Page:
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helps to produce a distinctive community culture. This distinctive culture, which affects the local economy and especially local politics, is something that long-time residents, newcomers, and external scholarly observers alike can see. Newcomers may find themselves frustrated by “how things work” (or don’t, in their view) and perhaps by not being able to fathom how things work within limited scopes of time. Tensions between longer-term residents and newcomers can make it difficult to achieve political compromise within a community, and tensions between communities with different cultures can make regional cooperation difficult. These tensions often arise in transportation decision making (e.g., choosing the route of a regional highway) just as they do when the issues concern local schools and other public services.
In this regard too, places at one scale affect places at another—the social capital in a large region, for example, depends in part on the social capital existing in smaller places within the same region. This social capital may have the same durability and slow-changing nature as the natural and built environments, but it is likely to have more in common with the built environment than the natural environment in this respect.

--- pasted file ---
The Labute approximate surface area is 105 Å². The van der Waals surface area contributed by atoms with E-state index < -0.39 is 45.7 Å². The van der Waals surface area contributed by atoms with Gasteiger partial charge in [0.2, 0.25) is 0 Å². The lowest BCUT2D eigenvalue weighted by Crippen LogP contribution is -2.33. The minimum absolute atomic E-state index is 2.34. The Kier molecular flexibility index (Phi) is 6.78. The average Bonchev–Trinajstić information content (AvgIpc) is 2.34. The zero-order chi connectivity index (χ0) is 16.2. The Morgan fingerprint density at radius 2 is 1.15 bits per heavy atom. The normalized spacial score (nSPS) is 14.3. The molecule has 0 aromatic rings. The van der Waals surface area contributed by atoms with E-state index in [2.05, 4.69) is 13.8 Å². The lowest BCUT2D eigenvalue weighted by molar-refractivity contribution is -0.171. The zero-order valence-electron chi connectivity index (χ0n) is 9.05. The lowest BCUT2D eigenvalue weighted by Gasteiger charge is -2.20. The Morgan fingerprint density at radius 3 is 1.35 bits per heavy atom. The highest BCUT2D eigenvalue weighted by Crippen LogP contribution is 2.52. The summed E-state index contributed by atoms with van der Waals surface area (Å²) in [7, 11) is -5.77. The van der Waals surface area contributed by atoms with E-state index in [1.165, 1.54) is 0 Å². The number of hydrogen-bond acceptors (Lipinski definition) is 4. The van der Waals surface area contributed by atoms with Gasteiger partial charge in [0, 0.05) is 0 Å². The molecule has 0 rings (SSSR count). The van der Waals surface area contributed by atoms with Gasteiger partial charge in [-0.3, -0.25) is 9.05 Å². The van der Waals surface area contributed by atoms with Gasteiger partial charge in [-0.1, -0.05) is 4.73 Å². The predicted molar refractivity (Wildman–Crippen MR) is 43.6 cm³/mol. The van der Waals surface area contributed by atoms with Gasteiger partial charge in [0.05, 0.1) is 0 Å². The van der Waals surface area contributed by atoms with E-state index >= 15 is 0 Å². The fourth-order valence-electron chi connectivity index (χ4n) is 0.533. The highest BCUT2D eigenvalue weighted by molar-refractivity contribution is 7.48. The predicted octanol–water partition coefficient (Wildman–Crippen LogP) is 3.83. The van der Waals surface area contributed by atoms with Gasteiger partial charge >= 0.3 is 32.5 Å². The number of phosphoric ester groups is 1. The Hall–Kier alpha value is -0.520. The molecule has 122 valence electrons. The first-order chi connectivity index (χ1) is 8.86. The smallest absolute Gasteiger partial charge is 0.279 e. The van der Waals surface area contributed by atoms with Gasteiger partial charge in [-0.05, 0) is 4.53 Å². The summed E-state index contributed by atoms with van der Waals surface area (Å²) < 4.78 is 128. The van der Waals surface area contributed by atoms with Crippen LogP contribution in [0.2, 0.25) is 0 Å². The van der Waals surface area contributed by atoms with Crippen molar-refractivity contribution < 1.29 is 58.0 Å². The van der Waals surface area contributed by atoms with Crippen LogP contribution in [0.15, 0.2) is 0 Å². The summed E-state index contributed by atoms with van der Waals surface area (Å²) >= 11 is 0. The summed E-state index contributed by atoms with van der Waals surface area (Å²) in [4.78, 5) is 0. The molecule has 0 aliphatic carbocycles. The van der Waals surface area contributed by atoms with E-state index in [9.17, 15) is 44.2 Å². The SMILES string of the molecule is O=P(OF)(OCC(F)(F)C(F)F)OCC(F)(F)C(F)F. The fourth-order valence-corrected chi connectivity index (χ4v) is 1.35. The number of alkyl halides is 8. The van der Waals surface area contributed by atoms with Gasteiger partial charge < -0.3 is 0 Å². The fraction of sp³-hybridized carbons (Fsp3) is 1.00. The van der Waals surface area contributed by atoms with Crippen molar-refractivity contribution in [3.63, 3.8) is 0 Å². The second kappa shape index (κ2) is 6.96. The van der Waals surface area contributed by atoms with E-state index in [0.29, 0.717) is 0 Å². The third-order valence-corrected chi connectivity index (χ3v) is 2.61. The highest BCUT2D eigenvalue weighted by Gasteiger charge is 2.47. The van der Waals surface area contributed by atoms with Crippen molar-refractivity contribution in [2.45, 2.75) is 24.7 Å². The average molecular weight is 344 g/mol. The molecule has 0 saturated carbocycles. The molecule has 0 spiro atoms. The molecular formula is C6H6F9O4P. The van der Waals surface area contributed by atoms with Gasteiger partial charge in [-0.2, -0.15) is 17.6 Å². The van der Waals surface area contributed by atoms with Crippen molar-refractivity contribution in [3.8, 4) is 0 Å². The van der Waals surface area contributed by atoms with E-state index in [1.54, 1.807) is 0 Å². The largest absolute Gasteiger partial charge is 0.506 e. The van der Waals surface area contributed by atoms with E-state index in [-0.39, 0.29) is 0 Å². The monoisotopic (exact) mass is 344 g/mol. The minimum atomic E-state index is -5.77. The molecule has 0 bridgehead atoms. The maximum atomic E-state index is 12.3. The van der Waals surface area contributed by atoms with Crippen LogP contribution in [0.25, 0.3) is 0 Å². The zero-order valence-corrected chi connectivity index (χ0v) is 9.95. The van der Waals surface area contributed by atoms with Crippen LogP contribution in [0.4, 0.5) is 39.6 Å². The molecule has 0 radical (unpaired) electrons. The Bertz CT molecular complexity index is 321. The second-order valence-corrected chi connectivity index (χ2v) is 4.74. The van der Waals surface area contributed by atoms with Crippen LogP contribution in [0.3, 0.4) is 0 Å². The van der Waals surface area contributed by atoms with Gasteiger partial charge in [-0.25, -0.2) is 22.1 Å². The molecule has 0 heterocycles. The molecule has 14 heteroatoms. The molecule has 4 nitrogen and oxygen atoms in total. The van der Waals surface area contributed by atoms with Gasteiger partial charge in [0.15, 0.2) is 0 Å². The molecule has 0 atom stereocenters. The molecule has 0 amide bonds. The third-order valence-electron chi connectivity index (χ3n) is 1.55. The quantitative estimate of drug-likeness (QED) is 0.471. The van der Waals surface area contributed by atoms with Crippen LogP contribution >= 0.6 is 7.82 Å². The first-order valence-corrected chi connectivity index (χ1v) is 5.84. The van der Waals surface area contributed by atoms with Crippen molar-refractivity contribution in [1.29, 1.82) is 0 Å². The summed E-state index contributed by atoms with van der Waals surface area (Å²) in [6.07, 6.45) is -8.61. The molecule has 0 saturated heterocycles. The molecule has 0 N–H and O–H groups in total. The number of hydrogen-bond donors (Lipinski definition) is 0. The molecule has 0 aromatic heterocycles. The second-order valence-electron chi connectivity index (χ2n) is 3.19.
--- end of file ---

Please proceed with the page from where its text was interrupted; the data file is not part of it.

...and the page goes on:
Rural places are especially difficult to define without using the flexible criteria of near and frequently in identifying the nodes that collectively make up a person’s place. In rural areas, most people have relatively infrequent interaction with other people and the interaction takes place at widely scattered points in space. This is due in large part to the low density of population and the low spatial concentration of work sites. In some important agricultural regions, for example, farmers spend much of their work time in their own homes and make infrequent visits to other nodes. When they do visit other nodes, they must travel long distances— to sell their products, buy consumer goods and services, deal with government, or participate in nonprofit institutions. Their children often have long trips to and from school.
However, the sense of common purpose, identity, and rootedness may be just as strong in farming communities as in small towns or urban neighborhoods. Indeed, it has been suggested that some farming regions have a strong sense of place because their people see themselves as bound together by the common experience of dealing with the vagaries of nature. “Attachment to place can also emerge, paradoxically, from the experience of nature’s intransigence” (Tuan, 1974, p. 97). Definitions of places and design of policies that affect places must give special recognition to rural areas, but as always, the criteria related to the terms near and frequent must be applied reasonably. For most purposes it is not useful to consider